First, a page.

One of the programs that President Obama signed into existence by Executive Order was DACA – Deferred Action on Childhood Arrivals. This program addressed the problems faced by young immigrants who grew up as Americans because their parents brought them here, but who were never documented or whose visas expired while still children. Such people are technically here illegally, along with tens of millions of others; the Obama Executive Order essentially told the Immigration and Customs Enforcement (ICE) to defer action against these people and concentrate on the other millions. This deferral would become permanent if the young men or women were to join the U.S. military; they would be eligible for citizenship afterward. Or they could successfully complete college or hold down a permanent job; then they would then gain not citizenship but a long-term work visa. Undocumented young people in a certain age bracket who were brought here while much younger would only be eligible if they committed no crimes and contributed to our economy rather than being a drain on it.
The Trump administration has now announced its intention to allow the program to end in March of next year, unless Congress acts to make it permanent.
Are these people really contributing to our economy, and if so how much are they contributing? According to a recent article in the Columbia newspaper, a study by the University of Southern California and the Center for American Progress answered exactly that question, state by state. They estimated that in South Carolina there are 9,100 DACA residents who together account for $262.7 million dollars in our state’s economy. To put that into perspective, that number is almost twice the population of the town of Edgefield, and the $262.7 million dollars they contribute to the state is about six times the annual income earned in total by all residents of Edgefield. Of course, the concentration of DACA eligible immigrants is in the same places as the concentration of the rest of us: in the larger South Carolina cities. But the study further broke down their economic impact by Congressional district. Our Third District runs from Edgefield County to Oconee County, encompassing all the counties along the Savannah River and its tributaries along the way. In the Third District, DACA residents contribute $14 million dollars, or about half of the annual income earned in total by all the residents of Johnston. That is not a figure easily ignored.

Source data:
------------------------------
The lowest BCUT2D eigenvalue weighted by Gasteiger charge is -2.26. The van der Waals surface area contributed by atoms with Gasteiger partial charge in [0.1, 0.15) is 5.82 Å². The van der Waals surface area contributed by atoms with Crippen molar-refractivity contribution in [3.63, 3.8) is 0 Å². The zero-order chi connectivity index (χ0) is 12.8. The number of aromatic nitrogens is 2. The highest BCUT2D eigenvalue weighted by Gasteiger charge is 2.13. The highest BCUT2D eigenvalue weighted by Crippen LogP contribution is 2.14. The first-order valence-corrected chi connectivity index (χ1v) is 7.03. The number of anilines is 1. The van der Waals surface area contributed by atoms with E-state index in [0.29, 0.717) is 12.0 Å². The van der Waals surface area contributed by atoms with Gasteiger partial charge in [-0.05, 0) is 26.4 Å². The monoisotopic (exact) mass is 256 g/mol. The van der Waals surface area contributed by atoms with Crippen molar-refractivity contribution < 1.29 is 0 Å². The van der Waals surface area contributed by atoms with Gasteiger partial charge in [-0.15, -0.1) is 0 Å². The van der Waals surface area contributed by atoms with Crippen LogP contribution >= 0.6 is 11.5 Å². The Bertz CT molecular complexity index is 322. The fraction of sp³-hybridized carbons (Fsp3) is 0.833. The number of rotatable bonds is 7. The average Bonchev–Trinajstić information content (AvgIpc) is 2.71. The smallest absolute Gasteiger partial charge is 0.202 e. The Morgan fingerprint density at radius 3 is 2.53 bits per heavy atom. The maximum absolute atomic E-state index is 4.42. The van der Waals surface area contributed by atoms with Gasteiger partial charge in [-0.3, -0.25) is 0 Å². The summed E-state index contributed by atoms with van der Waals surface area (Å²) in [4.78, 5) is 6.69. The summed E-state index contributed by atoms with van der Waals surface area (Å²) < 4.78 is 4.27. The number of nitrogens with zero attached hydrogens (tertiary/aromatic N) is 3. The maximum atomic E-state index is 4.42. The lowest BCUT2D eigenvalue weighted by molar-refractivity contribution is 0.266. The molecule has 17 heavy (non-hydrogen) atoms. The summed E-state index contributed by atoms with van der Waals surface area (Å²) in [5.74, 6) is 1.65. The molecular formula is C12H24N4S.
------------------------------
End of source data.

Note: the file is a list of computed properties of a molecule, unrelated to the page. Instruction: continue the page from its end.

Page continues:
Living here in South Carolina virtually their whole lives, attending our public schools, and now not burdening our economy but rather contributing substantially to it, many DACA recipients are our neighbors and deserve our support. It is not always easy to do what is right for our neighbors if that action might not be in our own or our family’s self-interest. Happily, this is not the case for DACA: supporting it is right both morally and economically and spans political lines. President Obama initiated the program, and President Trump himself has stated he would support it if enacted by legislation rather than by Executive Order. Our local governments at the city and county levels should pass resolutions in support of DACA. Our legislative delegation at the state level should indicate their support as well, as in the best interest of our county and state. And we should strongly urge our Congressional delegation to ensure that permanent DACA legislation is enacted with a priority equal to Tax Reform – to be completed before they, and we, begin a worry-free holiday season. They should enable our DACA neighbors to enjoy a worry-free holiday season as well.
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